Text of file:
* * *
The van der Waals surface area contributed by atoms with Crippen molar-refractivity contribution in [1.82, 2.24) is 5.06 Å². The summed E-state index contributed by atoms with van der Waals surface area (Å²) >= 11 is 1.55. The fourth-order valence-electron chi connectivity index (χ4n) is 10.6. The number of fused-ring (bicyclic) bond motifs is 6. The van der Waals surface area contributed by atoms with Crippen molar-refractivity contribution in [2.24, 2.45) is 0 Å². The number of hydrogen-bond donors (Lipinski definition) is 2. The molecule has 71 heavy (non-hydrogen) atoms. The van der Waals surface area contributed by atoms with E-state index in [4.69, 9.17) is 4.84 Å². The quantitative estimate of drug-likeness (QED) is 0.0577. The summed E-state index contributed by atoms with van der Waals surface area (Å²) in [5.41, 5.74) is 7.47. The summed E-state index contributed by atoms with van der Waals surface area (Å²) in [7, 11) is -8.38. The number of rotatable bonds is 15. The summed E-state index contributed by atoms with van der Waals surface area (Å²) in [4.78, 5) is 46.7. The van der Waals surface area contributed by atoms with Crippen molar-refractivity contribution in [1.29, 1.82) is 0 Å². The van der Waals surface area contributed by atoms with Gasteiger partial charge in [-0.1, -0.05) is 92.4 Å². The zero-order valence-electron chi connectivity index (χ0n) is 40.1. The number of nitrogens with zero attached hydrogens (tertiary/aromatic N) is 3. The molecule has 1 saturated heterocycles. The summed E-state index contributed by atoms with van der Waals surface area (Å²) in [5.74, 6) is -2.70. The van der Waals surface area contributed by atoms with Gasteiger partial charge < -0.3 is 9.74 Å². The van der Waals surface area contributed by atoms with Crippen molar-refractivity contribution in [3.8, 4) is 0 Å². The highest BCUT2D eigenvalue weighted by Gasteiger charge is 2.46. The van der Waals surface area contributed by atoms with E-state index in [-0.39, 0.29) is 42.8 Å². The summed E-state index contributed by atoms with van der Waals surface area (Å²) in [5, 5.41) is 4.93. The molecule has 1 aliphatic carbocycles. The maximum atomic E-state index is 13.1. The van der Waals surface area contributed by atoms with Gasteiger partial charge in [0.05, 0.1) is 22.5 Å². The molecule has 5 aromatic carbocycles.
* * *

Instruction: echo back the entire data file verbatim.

The van der Waals surface area contributed by atoms with Crippen molar-refractivity contribution in [1.82, 2.24) is 5.06 Å². The summed E-state index contributed by atoms with van der Waals surface area (Å²) >= 11 is 1.55. The fourth-order valence-electron chi connectivity index (χ4n) is 10.6. The number of fused-ring (bicyclic) bond motifs is 6. The van der Waals surface area contributed by atoms with Crippen molar-refractivity contribution in [2.24, 2.45) is 0 Å². The number of hydrogen-bond donors (Lipinski definition) is 2. The molecule has 71 heavy (non-hydrogen) atoms. The van der Waals surface area contributed by atoms with E-state index in [4.69, 9.17) is 4.84 Å². The quantitative estimate of drug-likeness (QED) is 0.0577. The summed E-state index contributed by atoms with van der Waals surface area (Å²) in [5.41, 5.74) is 7.47. The summed E-state index contributed by atoms with van der Waals surface area (Å²) in [7, 11) is -8.38. The number of rotatable bonds is 15. The summed E-state index contributed by atoms with van der Waals surface area (Å²) in [4.78, 5) is 46.7. The van der Waals surface area contributed by atoms with Crippen molar-refractivity contribution in [1.29, 1.82) is 0 Å². The van der Waals surface area contributed by atoms with Gasteiger partial charge in [-0.1, -0.05) is 92.4 Å². The zero-order valence-electron chi connectivity index (χ0n) is 40.1. The number of nitrogens with zero attached hydrogens (tertiary/aromatic N) is 3. The molecule has 1 saturated heterocycles. The summed E-state index contributed by atoms with van der Waals surface area (Å²) in [5.74, 6) is -2.70. The van der Waals surface area contributed by atoms with Gasteiger partial charge < -0.3 is 9.74 Å². The van der Waals surface area contributed by atoms with Crippen molar-refractivity contribution in [3.8, 4) is 0 Å². The highest BCUT2D eigenvalue weighted by Gasteiger charge is 2.46. The van der Waals surface area contributed by atoms with E-state index in [-0.39, 0.29) is 42.8 Å². The summed E-state index contributed by atoms with van der Waals surface area (Å²) in [5, 5.41) is 4.93. The molecule has 1 aliphatic carbocycles. The maximum atomic E-state index is 13.1. The van der Waals surface area contributed by atoms with Gasteiger partial charge in [0.05, 0.1) is 22.5 Å². The molecule has 5 aromatic carbocycles.